Generational Wealth – Don’t let Inheritance Tax be the largest beneficiary

By October 19, 2022Client Zone, News

by Tim Collyer – Chartered Financial Planner, Montgomery Charles Wealth Management

Published in the British Dental Journal (BDJ) and BDJ Market Place in the October 2021.

Download the article here »

I have worked with wealthy families for over 25 years. Most have worked hard all their lives, saving hard, paying income tax on their earnings, and doing everything in their powers to ensure they and their families are fully provided for in the future. The inevitable ‘death and taxes’ phrase is made more unpalatable when these families see the largest inheritor of a deceased estate being the taxman. Inheritance Tax typically represents 40% tax on a couple’s estate valuing above £650,000 or £1,000,000 when the main residence passes to children. In simple terms if your total wealth amounts to £3,000,000 your estate could pay £800,000 in Inheritance Tax upon death.

How can you save Inheritance Tax and pass all or most of your estate to your family?
Let me share with you one example of how Montgomery Charles restructured a couple’s financial affairs to save over £300,000 Inheritance Tax, so passing the full value of their estate to their children. We worked with a couple – Tariq 73 years old and Yasmin 71 years old (the names have been changed here). Tariq, a retired Dentist wished to retain control of his money in case either he or his wife needed medical care in the future. Tariq recently had a medical scare and realised he was no longer immortal. Yasmin felt that they had enough to live on and was keen for money to pass to the children sooner rather than later.

The couple’s current financial position Yasmin and Tariq’s estate consists of their main home valued at £850,000, a buy to let property valued at £400,000 which brings in a rental income of £1,675 per month and Individual Savings Accounts (ISAs) which contain £250,000 each. Tariq has a personal pension valued at £800,000 from whichhe takes an income of £2,500 per month. Yasmin has a personal pension valued at £200,000 but is not drawing an income from it. At present, they are living off their two state pensions and the £30,000 that Tariq draws from his pension together with rental income of £20,000. This allows them to save around £10,000 each into their ISAs annually. In total, Tariq and Yasmin have a property portfolio of £1,250,000 and investments of £500,000. Together, their pensions value at £1m and are deemed to be outside their estate for Inheritance Tax purposes. The couple have mirror wills meaning they are leaving everything to one another and then to their children following both of their deaths.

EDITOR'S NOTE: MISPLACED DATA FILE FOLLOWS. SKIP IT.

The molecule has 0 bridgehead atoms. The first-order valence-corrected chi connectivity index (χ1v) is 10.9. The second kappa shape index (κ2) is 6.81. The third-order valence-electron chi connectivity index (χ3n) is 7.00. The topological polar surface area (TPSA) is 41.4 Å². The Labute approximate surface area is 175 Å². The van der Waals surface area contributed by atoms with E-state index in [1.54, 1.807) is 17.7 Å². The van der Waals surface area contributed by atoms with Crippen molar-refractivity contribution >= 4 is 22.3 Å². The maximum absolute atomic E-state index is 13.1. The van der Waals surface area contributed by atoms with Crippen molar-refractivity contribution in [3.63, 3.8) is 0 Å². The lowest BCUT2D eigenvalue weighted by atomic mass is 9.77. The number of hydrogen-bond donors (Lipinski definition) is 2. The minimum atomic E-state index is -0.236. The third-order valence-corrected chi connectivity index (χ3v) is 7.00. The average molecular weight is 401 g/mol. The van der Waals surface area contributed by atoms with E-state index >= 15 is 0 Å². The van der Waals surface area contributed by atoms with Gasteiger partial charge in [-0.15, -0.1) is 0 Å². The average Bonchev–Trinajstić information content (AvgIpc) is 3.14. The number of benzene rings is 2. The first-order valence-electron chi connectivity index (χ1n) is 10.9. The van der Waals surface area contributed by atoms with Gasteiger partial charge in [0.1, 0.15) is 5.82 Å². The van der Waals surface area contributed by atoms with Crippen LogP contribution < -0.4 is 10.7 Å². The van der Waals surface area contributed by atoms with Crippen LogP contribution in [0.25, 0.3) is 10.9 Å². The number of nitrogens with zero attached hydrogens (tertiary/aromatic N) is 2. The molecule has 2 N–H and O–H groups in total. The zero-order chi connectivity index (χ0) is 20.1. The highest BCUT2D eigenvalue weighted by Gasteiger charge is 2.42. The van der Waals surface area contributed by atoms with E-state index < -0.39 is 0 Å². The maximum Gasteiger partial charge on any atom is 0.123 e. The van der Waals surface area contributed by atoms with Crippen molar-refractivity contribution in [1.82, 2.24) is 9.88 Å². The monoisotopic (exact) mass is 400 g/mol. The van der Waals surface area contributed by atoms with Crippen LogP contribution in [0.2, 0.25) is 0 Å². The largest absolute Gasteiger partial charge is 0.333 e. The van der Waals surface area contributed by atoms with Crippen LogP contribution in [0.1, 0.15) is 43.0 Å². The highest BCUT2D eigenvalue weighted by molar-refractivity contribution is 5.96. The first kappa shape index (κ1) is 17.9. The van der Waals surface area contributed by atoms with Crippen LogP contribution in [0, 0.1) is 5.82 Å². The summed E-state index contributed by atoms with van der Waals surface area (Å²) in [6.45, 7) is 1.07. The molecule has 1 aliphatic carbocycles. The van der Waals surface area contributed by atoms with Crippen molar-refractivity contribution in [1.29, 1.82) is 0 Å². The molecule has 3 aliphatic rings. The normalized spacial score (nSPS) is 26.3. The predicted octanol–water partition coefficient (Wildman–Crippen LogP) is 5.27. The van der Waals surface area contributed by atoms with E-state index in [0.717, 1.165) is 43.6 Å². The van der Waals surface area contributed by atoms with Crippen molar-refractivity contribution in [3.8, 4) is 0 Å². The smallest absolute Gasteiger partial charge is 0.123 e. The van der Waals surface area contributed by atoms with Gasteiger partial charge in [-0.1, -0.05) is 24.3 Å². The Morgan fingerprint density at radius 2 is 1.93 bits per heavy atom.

What can be done?
Their current arrangement would benefit from Inheritance Tax Nil Rate Bands of £325,000 each and Residence Nil Rate Bands of £175,000 each. This means that the first £1m is tax free, leaving an Inheritance Tax bill of £300,000. Both their pension funds are exempt from Inheritance Tax which has already made a massive difference in reducing their liability. There is the potential for a sizeable gift which Yasmin was keen to make but Tariq was not. There are however, certain types of assets that can be used to provide Inheritance Tax Relief after 2 years, not 7, while still leaving the assets in the estate and accessible. Tariq liked the sound of this.